4. For me, the most profound aspect of the shift that’s taking place in London is around responsibility, and how that is located between the state and the invididual. I have written about this at greater length elsewhere, but put briefly, my argument is that in the post-war period, while state responsibility for transport policy grew substantially, cycling became invisible within this. Cycling was simply not seen as the domain of the state (as with motorway building or public transport policy), but rather located within the private sphere, seen increasingly as a leisure and/or childhood activity. In 1992, the British Medical Association published the groundbreaking ‘Cycling: Towards Health and Safety’, which inaugurated a new era where cycling for transport was seen as something that should be promoted. However, it remained conceptualised as an individual lifestyle choice, albeit now as ‘healthy transport’ or ‘sustainable transport’. It wasn’t seen as a major strategic investment programme within national transport policy-making. Hence, the ‘risk’ associated with cycling remained individualised, with ongoing pressure on cyclists to ‘protect themselves’ through looking like a cross between Darth Vader and a Christmas Tree.
5. What we’re seeing now in London is a growing recognition that cycling (and cycling safety) are fundamentally the responsibility of the state, not something for which individuals bear primary responsibility. This opens a lot of doors. We can start thinking seriously about a cycling system or service (as we do the Tube system and the bus service) and evaluating it. Who can access it? Who can’t? What level of service do we need? What proportion of children in each borough are able to access protected or extremely quiet (yet still adequately direct and socially safe) routes to school? We don’t have all the tools for this at the moment, as I argued in my earlier blogposts on cycling and transport modelling. One thing I’d personally like to see in London is a cohort study containing a range of people who are interested in trying cycling (i.e. the ‘Interested but Concerned’ in Roger Geller’s classification of potential cyclists). Participants could be, for example, recruited at the RideLondon festival (which will no doubt attract families keen to cycle on roads temporarily shut to motor traffic) and the study could track them over time, seeing if they try cycling, what they think about cycling conditions, why they stop and what makes them take it up again. I’d also like to see more of the existing data about cycling in London made available so that academics and advocates can chew over it, debate the details of the trends, and argue over what can be done.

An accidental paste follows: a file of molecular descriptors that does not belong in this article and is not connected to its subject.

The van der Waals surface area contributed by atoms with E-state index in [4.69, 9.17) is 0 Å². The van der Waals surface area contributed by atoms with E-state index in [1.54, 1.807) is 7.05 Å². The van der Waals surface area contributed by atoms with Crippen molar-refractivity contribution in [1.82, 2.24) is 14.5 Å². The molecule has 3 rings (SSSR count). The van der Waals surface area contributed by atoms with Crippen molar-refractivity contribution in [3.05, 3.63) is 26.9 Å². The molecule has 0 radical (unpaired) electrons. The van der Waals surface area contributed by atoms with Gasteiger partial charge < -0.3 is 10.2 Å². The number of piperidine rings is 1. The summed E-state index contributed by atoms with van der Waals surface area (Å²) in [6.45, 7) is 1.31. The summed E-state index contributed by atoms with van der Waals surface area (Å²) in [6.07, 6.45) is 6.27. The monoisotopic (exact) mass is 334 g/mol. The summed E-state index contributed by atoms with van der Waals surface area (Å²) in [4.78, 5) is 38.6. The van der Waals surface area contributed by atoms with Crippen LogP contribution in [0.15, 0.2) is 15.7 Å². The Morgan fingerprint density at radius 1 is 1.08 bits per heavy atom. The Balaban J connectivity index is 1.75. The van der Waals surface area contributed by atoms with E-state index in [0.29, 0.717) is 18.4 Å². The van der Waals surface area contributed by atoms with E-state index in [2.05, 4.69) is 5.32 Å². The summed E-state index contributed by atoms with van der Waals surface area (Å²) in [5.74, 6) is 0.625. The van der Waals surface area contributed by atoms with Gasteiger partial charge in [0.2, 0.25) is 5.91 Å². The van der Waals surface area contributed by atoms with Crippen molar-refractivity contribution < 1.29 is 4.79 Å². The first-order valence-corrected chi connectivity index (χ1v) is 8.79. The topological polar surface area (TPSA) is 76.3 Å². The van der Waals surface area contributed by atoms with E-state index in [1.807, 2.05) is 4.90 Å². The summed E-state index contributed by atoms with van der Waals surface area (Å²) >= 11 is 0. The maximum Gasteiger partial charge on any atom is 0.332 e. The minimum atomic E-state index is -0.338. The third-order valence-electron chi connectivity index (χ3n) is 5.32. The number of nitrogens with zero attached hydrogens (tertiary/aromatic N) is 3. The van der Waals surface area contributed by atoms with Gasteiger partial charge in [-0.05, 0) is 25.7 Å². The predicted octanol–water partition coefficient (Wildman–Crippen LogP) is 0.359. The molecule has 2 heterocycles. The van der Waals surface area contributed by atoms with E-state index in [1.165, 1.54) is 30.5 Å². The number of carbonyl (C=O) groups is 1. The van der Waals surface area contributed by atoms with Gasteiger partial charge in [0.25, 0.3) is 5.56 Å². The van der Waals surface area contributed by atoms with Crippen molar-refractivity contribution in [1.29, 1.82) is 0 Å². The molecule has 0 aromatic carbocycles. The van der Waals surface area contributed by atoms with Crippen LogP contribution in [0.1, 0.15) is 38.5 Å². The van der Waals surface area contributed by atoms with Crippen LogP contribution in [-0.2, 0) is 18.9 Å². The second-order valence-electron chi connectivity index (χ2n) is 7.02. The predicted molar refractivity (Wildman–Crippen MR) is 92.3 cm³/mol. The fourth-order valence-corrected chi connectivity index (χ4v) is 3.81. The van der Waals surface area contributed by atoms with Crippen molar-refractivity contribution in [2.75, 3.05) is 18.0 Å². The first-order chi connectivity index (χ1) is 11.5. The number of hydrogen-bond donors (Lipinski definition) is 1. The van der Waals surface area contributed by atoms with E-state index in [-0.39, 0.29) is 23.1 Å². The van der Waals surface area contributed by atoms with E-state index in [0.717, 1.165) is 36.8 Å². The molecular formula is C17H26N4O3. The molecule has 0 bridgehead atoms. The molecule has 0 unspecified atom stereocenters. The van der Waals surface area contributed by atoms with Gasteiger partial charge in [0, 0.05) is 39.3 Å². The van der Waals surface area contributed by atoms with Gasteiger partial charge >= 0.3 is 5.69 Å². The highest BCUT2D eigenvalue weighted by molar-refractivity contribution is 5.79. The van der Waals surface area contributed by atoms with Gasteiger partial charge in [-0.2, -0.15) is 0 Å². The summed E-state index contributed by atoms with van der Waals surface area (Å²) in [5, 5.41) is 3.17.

6. What about the rest of the country? What difference will change in London make? I was chatting to a colleague who lives outside London yesterday, and I expressed my worry that even if London succeeds in its cycling revolution, it might be seen by those outside London as part of what makes London weird (like our generally very good public transport, and our strange tendency to get rid of our cars). (In the Cycling Cultures project, it struck me as amazing how quickly places can gain (and lose) reputations for having long-standing cycling cultures, which other places can never hope to emulate!) My colleague disagreed with my pessimism. He said that given London’s reputation as being a scary place to cycle (something I can personally corroborate: I’ve been told many times ‘You must be brave to cycle in London’, sometimes by people who regularly ride on rural roads with 60mph speed limits), if London cracks it, advocates in the rest of the country will be able to say ‘Look, even London can do it’.